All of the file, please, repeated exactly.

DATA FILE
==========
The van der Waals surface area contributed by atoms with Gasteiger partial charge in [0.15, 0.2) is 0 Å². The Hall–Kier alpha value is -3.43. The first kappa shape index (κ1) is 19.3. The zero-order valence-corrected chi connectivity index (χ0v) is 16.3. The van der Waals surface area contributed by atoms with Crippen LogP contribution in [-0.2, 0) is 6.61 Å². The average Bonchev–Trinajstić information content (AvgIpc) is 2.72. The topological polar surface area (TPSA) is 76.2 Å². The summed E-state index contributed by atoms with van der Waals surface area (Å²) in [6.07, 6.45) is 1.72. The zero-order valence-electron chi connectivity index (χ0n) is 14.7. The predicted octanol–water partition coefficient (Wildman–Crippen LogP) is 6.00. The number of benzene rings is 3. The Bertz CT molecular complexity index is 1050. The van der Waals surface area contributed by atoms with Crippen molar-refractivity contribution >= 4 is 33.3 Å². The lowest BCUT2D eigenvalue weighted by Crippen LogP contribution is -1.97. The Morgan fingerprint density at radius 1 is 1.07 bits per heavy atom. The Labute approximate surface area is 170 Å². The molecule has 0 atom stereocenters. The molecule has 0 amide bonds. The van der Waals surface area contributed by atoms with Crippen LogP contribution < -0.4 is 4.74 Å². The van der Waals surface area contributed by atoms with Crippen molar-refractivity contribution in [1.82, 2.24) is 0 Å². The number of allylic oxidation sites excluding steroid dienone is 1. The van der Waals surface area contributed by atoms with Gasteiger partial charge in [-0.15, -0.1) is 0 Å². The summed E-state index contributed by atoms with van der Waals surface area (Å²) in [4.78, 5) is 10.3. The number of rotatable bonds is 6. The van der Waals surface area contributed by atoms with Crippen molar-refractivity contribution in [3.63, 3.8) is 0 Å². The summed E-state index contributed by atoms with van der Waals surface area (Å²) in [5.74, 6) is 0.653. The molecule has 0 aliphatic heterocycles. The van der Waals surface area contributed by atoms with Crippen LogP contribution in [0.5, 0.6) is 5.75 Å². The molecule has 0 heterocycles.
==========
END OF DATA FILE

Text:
The van der Waals surface area contributed by atoms with Gasteiger partial charge in [0.15, 0.2) is 0 Å². The Hall–Kier alpha value is -3.43. The first kappa shape index (κ1) is 19.3. The zero-order valence-corrected chi connectivity index (χ0v) is 16.3. The van der Waals surface area contributed by atoms with Crippen LogP contribution in [-0.2, 0) is 6.61 Å². The average Bonchev–Trinajstić information content (AvgIpc) is 2.72. The topological polar surface area (TPSA) is 76.2 Å². The summed E-state index contributed by atoms with van der Waals surface area (Å²) in [6.07, 6.45) is 1.72. The zero-order valence-electron chi connectivity index (χ0n) is 14.7. The predicted octanol–water partition coefficient (Wildman–Crippen LogP) is 6.00. The number of benzene rings is 3. The Bertz CT molecular complexity index is 1050. The van der Waals surface area contributed by atoms with Crippen molar-refractivity contribution >= 4 is 33.3 Å². The lowest BCUT2D eigenvalue weighted by Crippen LogP contribution is -1.97. The Morgan fingerprint density at radius 1 is 1.07 bits per heavy atom. The Labute approximate surface area is 170 Å². The molecule has 0 atom stereocenters. The molecule has 0 amide bonds. The van der Waals surface area contributed by atoms with Crippen LogP contribution < -0.4 is 4.74 Å². The van der Waals surface area contributed by atoms with Crippen molar-refractivity contribution in [1.82, 2.24) is 0 Å². The number of allylic oxidation sites excluding steroid dienone is 1. The van der Waals surface area contributed by atoms with Gasteiger partial charge in [-0.15, -0.1) is 0 Å². The summed E-state index contributed by atoms with van der Waals surface area (Å²) in [4.78, 5) is 10.3. The number of rotatable bonds is 6. The van der Waals surface area contributed by atoms with Crippen molar-refractivity contribution in [3.63, 3.8) is 0 Å². The summed E-state index contributed by atoms with van der Waals surface area (Å²) in [5.74, 6) is 0.653. The molecule has 0 aliphatic heterocycles. The van der Waals surface area contributed by atoms with Crippen LogP contribution in [0.5, 0.6) is 5.75 Å². The molecule has 0 heterocycles.